Thirdly, we experience the joy and sorrow of home-making with all humanity today. Simply because we have a future home experience awaiting us doesn’t make our everyday experience of home any less real or challenging. In this day, we need a place on earth to call home; a building, a group of people, a home-country, a place of rest.

And finally, we are called to be people of gracious welcome and hospitality just as God is to us (James 2:1-7). Are we able to be people who open up our homes to others, demonstrating the love and welcome that God has shown us? Through our response to God’s dwelling among us, may we reflect this love, and point people to our future promise of home with the Lord.

Paul Pallot

International Detention Coalition

Dear Church,

I had a wonderful opportunity to meet with our Federal Member, Josh Frydenberg this last week to discuss policy changes to keeping children in detention. The good news is that after hitting a peak of thousands of children in detention, there are none now in detention in mainland Australia. 

The group that invited me, the International Detention Coalition (IDC), has been doing the hard work of making this a reality for many years. Dr Robyn Sampson (pictured in the middle) is a Senior Advisor and Research Coordinator with IDC, and Robyn’s late mother, Ruth, was Senior Pastor here at KBC in the mid 1990’s. I was so impressed with the long-game IDC is playing here and the meeting was very hopeful. I said in the meeting that although this is a thorny political issue, I was there on behalf of a church community that takes the teaching of Jesus to “look after the least of these” very seriously.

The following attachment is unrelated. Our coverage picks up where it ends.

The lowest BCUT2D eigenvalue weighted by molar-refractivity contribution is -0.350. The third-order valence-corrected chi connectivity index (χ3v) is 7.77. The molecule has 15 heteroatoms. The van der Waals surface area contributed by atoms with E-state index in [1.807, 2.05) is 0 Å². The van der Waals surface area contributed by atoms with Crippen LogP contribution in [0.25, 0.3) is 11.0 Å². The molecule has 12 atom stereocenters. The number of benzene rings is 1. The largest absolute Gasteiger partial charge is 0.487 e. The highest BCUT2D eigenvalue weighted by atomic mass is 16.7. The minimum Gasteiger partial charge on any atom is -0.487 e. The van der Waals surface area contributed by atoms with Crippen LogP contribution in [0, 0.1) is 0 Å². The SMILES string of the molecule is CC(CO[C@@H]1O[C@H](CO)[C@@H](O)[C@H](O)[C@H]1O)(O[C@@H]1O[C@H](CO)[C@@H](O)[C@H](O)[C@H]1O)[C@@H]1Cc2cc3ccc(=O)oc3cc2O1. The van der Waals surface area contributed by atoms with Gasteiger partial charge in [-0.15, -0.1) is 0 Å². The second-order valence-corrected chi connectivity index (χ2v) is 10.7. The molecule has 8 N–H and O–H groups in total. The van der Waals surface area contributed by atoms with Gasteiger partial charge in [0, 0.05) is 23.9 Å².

One small thing you can do apart from pray is join the Global Campaign to End Child Immigration detention and sign the petition at: 

Just on a related note, our Morning Tea and Dinner catered by the Asylum Seeker Resource Centre saw us as a church give around $980, so thank you to everyone who contributed. 

Amanda and I are having a mid-year break over 10 days and we look forward to continuing to serve our Great God together in the second half of this year. 

In Christ,

Nicholas Tuohy

Paul and the Great Philosophers